President Clinton was first elected president when I was in 7th grade. I watched his inauguration with the rest of my Social Studies class that January. Our teacher, Coach Adams, had taught us how the election system worked with the popular vote mingling with the Electoral vote so the swearing-in ceremony was a big Democracy in Action moment for our class.
We all stared up at the television screen as President Clinton finished his oath. I’m sure many of my classmates were wondering when they would be able to get down to the lunchroom.
Suddenly, Coach Adams kicked his chair across the room, — a few of us started in our seats — exclaiming that he had FINALLY voted for someone who became president.
I didn’t really understand political beliefs at that time — Republican versus Democrat — but I did get that it’s nice to know when your voice is heard. There is a sense of pride. Sometimes it’s so invigorating it even makes you want to kick chairs.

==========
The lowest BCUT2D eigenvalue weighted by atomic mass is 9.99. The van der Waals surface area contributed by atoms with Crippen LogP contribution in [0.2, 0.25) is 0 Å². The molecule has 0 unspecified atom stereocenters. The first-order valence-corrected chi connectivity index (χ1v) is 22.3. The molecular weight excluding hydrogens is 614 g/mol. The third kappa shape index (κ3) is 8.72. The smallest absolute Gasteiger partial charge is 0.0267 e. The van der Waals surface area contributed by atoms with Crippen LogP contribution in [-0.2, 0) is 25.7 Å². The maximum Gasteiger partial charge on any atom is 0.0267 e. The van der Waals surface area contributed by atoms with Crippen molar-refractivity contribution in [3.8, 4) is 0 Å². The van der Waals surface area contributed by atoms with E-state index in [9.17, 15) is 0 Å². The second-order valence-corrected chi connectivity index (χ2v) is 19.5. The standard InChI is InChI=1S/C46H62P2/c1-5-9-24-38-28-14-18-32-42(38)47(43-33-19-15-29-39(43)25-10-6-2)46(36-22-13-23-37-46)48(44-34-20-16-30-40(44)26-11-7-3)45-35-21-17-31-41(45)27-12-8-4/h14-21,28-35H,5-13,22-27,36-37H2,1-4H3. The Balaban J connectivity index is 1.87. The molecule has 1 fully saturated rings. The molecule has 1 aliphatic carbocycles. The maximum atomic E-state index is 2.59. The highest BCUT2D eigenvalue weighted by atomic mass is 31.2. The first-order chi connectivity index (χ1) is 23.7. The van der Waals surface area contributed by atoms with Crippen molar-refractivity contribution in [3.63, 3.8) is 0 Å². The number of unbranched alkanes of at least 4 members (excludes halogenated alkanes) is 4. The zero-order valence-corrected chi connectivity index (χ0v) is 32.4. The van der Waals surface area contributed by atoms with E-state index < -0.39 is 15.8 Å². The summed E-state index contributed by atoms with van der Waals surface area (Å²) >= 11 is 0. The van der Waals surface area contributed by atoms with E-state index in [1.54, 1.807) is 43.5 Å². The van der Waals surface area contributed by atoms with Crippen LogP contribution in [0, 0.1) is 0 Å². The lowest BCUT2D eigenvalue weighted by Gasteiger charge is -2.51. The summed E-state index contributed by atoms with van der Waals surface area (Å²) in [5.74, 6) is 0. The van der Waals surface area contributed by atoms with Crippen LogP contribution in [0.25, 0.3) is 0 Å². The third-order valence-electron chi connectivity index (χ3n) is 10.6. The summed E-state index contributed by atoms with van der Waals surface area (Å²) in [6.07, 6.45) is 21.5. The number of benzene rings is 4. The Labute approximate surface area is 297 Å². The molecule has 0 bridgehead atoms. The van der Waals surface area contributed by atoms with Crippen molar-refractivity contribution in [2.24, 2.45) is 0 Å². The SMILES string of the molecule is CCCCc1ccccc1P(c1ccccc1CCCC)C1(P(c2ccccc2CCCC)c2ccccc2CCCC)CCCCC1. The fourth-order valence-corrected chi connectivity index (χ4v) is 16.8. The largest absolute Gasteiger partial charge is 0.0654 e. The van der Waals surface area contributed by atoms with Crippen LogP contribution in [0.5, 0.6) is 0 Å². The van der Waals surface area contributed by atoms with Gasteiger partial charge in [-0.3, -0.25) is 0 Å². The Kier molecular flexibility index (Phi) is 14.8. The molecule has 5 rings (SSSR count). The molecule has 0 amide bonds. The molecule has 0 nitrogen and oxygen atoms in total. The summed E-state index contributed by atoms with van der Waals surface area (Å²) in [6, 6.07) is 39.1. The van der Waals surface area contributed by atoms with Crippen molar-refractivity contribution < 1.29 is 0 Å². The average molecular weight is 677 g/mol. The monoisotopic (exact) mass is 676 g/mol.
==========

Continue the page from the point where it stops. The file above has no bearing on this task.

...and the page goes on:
I felt like kicking a chair this evening — my own voice was finally heard. Though, as Coach Adams taught me, my state’s Electoral vote was what truly counted and Alabama runs quite red, my vote was counted all the same.
Sixteen years later, I was reminded of my teacher and that moment right before lunch on a January day. I can appreciate why Coach Adams was so happy.
I can finally look at our president and think, “See that man? I voted for him.” Me and so many others.